Book review: “Educating young children with autism spectrum disorders”
By Angela Mann
Barton, E. E., & Harn, B. (2014). Educating young children with autism spectrum disorders. Thousand Oaks, CA: Corwin Press.
As the authors of this book point out, early intervention particularly impacts young children diagnosed with autism spectrum disorders (ASDs), yet few comprehensive resources currently exist to support professionals working with this population. The perspectives of a former early special education teacher and board certified behavior analyst, as well as a professor in school psychology and special education specializing in early intervention combine in Educating Young Children with Autism Spectrum Disorders . The authors provide practitioners with a practical review of the latest in evidence-based practice, strategies for collaboration among various team members, and a general knowledge base among readers regarding appropriate assessment strategies to improve the critical shortage of practitioners equipped to conduct such assessments.
The authors place a special emphasis on early screening and assessment, devoting nearly the first half of the book to the topic. Key early red flags, including delays in joint attention, delayed or no vocal or motor imitation skills, a lack of pretend play, and little interest in peers, are discussed in a manner that covers the breadth of variability in presentations of ASD symptomology, especially in very young children. The reader is not only given an abundance of practical screening tools, information, and sample scripts for practitioners regarding how to talk with parents about concerns related to their child's behaviors, but also a flow chart for the comprehensive evaluation process that should ensue following a positive screen for ASD. Educational eligibility, including Part C, is discussed with great detail in a manner that would be easily digestible for parents and those who are not in the education professions. Unfortunately, the medical criteria discussed in these portions of the text utilize DSM-IV-TR (American Psychiatric Association, 2000) and will need to be updated as research regarding the use of the DSM-V (American Psychiatric Association, 2013) comes to light.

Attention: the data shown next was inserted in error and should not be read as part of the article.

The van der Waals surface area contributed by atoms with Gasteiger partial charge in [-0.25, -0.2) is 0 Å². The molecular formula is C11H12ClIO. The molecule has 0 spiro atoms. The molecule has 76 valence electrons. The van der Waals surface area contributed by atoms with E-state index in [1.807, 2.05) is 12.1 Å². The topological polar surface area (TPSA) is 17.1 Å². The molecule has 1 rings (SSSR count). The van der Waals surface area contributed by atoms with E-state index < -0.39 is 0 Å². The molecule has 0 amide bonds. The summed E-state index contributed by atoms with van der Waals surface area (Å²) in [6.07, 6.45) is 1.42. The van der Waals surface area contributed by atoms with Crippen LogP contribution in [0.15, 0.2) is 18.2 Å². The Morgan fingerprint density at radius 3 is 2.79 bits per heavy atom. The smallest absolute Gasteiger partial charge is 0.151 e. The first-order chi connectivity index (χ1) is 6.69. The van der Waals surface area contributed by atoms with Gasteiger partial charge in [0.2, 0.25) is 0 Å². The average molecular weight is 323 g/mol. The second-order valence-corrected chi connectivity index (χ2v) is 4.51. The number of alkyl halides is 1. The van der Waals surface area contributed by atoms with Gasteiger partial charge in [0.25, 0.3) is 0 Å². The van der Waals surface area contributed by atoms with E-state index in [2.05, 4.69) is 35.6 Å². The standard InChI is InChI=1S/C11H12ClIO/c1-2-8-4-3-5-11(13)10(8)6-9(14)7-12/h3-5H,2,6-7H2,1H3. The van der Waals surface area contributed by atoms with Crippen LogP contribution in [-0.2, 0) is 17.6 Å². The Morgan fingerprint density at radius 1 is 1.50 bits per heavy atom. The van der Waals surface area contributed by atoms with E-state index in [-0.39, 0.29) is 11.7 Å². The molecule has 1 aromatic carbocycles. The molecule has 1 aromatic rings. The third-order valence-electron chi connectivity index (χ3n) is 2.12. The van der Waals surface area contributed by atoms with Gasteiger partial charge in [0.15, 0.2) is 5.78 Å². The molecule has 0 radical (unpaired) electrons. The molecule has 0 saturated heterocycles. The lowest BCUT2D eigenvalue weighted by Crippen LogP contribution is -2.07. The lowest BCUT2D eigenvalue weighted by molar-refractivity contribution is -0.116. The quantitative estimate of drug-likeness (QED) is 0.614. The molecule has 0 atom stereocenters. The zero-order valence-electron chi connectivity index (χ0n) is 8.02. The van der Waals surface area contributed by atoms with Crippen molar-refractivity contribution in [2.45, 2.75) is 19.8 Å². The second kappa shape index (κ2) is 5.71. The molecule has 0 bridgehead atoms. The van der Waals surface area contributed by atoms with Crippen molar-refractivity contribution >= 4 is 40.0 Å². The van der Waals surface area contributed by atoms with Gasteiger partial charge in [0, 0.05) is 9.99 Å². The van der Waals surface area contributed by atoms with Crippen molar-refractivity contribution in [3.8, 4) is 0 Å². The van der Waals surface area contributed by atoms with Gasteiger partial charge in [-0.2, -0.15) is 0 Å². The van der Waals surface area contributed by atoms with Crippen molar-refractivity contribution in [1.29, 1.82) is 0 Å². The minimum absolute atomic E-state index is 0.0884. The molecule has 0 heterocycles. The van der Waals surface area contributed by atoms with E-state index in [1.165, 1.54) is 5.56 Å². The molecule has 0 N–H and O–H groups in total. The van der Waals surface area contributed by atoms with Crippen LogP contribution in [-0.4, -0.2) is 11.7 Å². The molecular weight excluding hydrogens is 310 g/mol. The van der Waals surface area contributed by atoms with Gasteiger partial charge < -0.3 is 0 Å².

The book introduces best practices in instructional design and a review of evidence-based practices for working with young children diagnosed with ASDs. Of note, the authors discuss the use of several specialized curricula designed to promote school readiness including tools commonly used by behavior analysts, but, perhaps, not otherwise well-known to educational professionals. This seems essential for keeping young children with ASDs in inclusive settings where they might better benefit from good social and language models and an increased capacity for generalization of skills, given the more typical environment. The authors round out their discussion of evidence-based practices for building communication and social skills by discussing the essential components of effective consultation.
Overall, Barton and Harn accomplish their goal of educating the reader in screening, assessing, designing instruction, and implementing evidence-based practices essential to early intervention in youth with ASDs. This book is not only parent friendly, but includes vignettes, learning activities, and lists of resources that may make this text especially relevant to college-based professional preparation in fields such as education and psychology.
American Psychiatric Association. (2000). Diagnostic and statistical manual of mental disorders (4th ed., text rev.). Washington, DC: Author.
American Psychiatric Association. (2013). Diagnostic and statistical manual of mental disorders (5th ed.). Washington, DC: Author.